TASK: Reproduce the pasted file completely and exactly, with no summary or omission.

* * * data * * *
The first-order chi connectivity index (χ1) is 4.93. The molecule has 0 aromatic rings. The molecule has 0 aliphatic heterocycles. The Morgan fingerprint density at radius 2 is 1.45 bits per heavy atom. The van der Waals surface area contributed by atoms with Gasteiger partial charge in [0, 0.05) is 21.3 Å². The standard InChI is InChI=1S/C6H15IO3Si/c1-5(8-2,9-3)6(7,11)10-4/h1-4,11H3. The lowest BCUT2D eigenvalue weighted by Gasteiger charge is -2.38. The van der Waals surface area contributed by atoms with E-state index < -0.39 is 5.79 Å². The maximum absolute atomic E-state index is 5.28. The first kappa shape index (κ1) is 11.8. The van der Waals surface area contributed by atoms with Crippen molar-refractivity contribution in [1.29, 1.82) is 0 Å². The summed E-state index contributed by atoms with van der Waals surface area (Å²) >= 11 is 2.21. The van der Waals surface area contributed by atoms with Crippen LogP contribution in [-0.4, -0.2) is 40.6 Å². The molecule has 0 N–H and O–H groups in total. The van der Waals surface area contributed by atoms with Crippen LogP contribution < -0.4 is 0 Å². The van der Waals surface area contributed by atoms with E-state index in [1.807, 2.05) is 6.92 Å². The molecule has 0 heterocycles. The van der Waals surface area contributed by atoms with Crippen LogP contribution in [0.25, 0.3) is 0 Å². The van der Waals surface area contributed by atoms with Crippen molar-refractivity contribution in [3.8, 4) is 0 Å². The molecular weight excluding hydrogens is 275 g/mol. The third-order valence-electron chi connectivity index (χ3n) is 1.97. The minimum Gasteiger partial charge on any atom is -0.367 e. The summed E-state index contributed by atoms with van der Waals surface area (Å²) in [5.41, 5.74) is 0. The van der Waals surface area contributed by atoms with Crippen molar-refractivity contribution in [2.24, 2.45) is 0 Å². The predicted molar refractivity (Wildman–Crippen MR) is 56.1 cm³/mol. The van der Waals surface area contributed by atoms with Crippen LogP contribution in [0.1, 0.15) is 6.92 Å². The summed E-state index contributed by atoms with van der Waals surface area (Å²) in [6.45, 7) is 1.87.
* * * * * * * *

The first-order chi connectivity index (χ1) is 4.93. The molecule has 0 aromatic rings. The molecule has 0 aliphatic heterocycles. The Morgan fingerprint density at radius 2 is 1.45 bits per heavy atom. The van der Waals surface area contributed by atoms with Gasteiger partial charge in [0, 0.05) is 21.3 Å². The standard InChI is InChI=1S/C6H15IO3Si/c1-5(8-2,9-3)6(7,11)10-4/h1-4,11H3. The lowest BCUT2D eigenvalue weighted by Gasteiger charge is -2.38. The van der Waals surface area contributed by atoms with E-state index < -0.39 is 5.79 Å². The maximum absolute atomic E-state index is 5.28. The first kappa shape index (κ1) is 11.8. The van der Waals surface area contributed by atoms with Crippen molar-refractivity contribution in [1.29, 1.82) is 0 Å². The summed E-state index contributed by atoms with van der Waals surface area (Å²) >= 11 is 2.21. The van der Waals surface area contributed by atoms with Crippen LogP contribution in [-0.4, -0.2) is 40.6 Å². The molecule has 0 N–H and O–H groups in total. The van der Waals surface area contributed by atoms with Crippen LogP contribution < -0.4 is 0 Å². The van der Waals surface area contributed by atoms with E-state index in [1.807, 2.05) is 6.92 Å². The molecule has 0 heterocycles. The van der Waals surface area contributed by atoms with Crippen LogP contribution in [0.25, 0.3) is 0 Å². The van der Waals surface area contributed by atoms with Crippen molar-refractivity contribution in [3.8, 4) is 0 Å². The molecular weight excluding hydrogens is 275 g/mol. The third-order valence-electron chi connectivity index (χ3n) is 1.97. The minimum Gasteiger partial charge on any atom is -0.367 e. The summed E-state index contributed by atoms with van der Waals surface area (Å²) in [5.41, 5.74) is 0. The van der Waals surface area contributed by atoms with Crippen molar-refractivity contribution in [2.24, 2.45) is 0 Å². The predicted molar refractivity (Wildman–Crippen MR) is 56.1 cm³/mol. The van der Waals surface area contributed by atoms with Crippen LogP contribution in [0.1, 0.15) is 6.92 Å². The summed E-state index contributed by atoms with van der Waals surface area (Å²) in [6.45, 7) is 1.87.